Caesar decided upon a reconnaissance in force and set out in the late summer of 55 BC with a force consisting of two legions (the VIIth and Xth) and a separate detachment of cavalry:
It was now near the end of summer, and winter sets in early in those parts, because all that coast of Gaul faces north. Nevertheless, Caesar made active preparations for an expedition to Britain, because he knew that in almost all the Gallic campaigns the Gauls had received reinforcements from the Britons. Even if there was not time for a campaign that season, he thought it would be of great advantage to him merely to visit the island, to see what its inhabitants were like, and to make himself acquainted with the lie of the land, the harbours, and the landing-places. Of all this the Gauls knew next to nothing; for in the ordinary way traders are the only people who visit Britain, and even they know only that part of the coast which faces Gaul. And so, although he interviewed traders from all parts, he could not ascertain anything about the size of the island, the character and strength of the tribes which inhabit it, their manner of fighting and customs, or the harbours capable of accommodating a large fleet of ships.
(De Bello Gallico IV, 20)
One of his junior officers, a military tribune named Gaius Volusenus, was sent out in advance to scout the shore for landing places but did not actually go ashore. So Caesar had very little in the way of useful intelligence before he set off. He should have known, for instance, that the weather in the Channel and North Sea can be particularly active at that time of year and that Mediterranean vessels were not designed to cope with the high tides and violent currents.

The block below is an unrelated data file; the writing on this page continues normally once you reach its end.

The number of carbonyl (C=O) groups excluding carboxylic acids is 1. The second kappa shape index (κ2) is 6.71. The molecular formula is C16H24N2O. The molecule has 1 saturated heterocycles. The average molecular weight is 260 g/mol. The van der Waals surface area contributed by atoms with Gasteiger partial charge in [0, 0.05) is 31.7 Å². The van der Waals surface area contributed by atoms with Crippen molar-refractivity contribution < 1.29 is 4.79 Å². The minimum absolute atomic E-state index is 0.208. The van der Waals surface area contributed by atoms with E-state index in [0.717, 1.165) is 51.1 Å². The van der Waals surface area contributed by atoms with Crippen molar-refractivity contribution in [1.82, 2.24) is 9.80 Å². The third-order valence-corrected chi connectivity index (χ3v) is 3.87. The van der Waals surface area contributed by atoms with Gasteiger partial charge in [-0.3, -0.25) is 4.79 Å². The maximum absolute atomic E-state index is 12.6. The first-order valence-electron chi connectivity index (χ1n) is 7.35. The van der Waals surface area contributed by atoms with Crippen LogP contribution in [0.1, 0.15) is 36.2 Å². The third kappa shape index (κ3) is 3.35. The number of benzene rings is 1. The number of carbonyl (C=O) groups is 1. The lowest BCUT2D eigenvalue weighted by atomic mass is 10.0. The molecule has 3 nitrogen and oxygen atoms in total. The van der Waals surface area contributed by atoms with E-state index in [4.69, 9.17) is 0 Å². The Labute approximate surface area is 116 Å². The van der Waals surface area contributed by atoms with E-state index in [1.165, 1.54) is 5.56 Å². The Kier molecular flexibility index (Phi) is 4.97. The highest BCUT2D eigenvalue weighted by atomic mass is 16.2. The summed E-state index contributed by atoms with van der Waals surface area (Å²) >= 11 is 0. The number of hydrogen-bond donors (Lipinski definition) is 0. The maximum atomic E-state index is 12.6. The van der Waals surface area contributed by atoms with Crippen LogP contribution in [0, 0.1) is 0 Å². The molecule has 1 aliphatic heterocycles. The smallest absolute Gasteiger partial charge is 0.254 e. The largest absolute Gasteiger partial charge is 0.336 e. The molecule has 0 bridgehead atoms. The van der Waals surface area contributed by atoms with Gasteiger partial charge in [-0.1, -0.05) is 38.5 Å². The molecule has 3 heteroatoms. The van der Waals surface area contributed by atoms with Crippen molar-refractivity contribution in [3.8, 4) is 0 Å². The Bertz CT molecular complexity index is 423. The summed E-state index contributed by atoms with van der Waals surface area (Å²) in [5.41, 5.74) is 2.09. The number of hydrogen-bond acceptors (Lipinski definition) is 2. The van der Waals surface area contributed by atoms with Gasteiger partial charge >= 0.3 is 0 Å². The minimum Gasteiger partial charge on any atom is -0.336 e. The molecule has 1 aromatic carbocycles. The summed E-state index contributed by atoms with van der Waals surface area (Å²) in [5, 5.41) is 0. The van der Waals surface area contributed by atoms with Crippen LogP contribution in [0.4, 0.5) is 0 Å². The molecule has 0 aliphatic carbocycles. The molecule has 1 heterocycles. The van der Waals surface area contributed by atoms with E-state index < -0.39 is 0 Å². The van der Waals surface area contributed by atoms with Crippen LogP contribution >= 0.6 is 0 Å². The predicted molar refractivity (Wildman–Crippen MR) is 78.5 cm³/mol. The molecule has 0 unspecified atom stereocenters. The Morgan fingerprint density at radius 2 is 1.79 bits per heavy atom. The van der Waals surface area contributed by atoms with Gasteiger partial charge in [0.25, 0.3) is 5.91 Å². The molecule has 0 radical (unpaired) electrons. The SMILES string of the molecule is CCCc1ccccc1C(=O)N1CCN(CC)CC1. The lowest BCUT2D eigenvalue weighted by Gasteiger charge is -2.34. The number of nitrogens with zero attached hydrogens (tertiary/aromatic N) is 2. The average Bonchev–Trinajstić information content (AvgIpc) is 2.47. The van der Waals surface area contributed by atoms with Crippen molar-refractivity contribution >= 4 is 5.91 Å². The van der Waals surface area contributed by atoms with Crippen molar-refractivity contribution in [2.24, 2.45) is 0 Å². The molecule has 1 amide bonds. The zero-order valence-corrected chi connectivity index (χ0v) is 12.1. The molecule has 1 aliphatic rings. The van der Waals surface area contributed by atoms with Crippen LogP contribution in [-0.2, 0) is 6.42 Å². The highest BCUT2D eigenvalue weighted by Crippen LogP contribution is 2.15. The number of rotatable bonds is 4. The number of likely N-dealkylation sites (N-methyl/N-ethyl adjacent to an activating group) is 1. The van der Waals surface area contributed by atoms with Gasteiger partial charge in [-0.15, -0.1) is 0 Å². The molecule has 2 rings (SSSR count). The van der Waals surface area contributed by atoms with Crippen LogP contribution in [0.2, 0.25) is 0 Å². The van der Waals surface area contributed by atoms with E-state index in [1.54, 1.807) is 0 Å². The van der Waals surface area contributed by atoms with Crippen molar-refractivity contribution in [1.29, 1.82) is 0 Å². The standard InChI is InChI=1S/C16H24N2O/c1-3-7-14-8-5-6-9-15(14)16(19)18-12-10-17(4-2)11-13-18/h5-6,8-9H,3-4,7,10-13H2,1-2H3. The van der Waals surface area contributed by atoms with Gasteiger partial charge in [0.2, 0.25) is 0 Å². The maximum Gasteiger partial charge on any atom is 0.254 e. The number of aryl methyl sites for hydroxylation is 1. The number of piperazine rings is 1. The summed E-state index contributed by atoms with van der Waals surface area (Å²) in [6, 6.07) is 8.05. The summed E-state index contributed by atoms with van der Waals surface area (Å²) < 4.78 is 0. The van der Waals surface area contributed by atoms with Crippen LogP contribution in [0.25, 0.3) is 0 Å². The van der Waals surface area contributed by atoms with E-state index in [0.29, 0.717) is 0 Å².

When Caesar’s intentions became known among the Britons, many of the tribes decided to make some sort of accommodation with him and sent envoys to offer their submission. These, he sent back to Britain accompanied by a Gaul named Commius, whom he had recently made king of the Atrebates tribe. The Atrebates were a Belgic tribe, with branches on both sides of the Channel and Commius was supposed to contact as many of the local tribes as possible and persuade them to come to terms. Things did not go according to plan, however, and he was taken prisoner as soon as he set foot on shore. The infantry set out in a flotilla of eighty transports guarded by warships, from an unnamed port, undoubtedly Portus Itius—later known as Gesoriacum (modern Boulogne)—but the cavalry, which was to set out from a different place, was held up by contrary tides and never did take part in the campaign. Their absence would be keenly felt.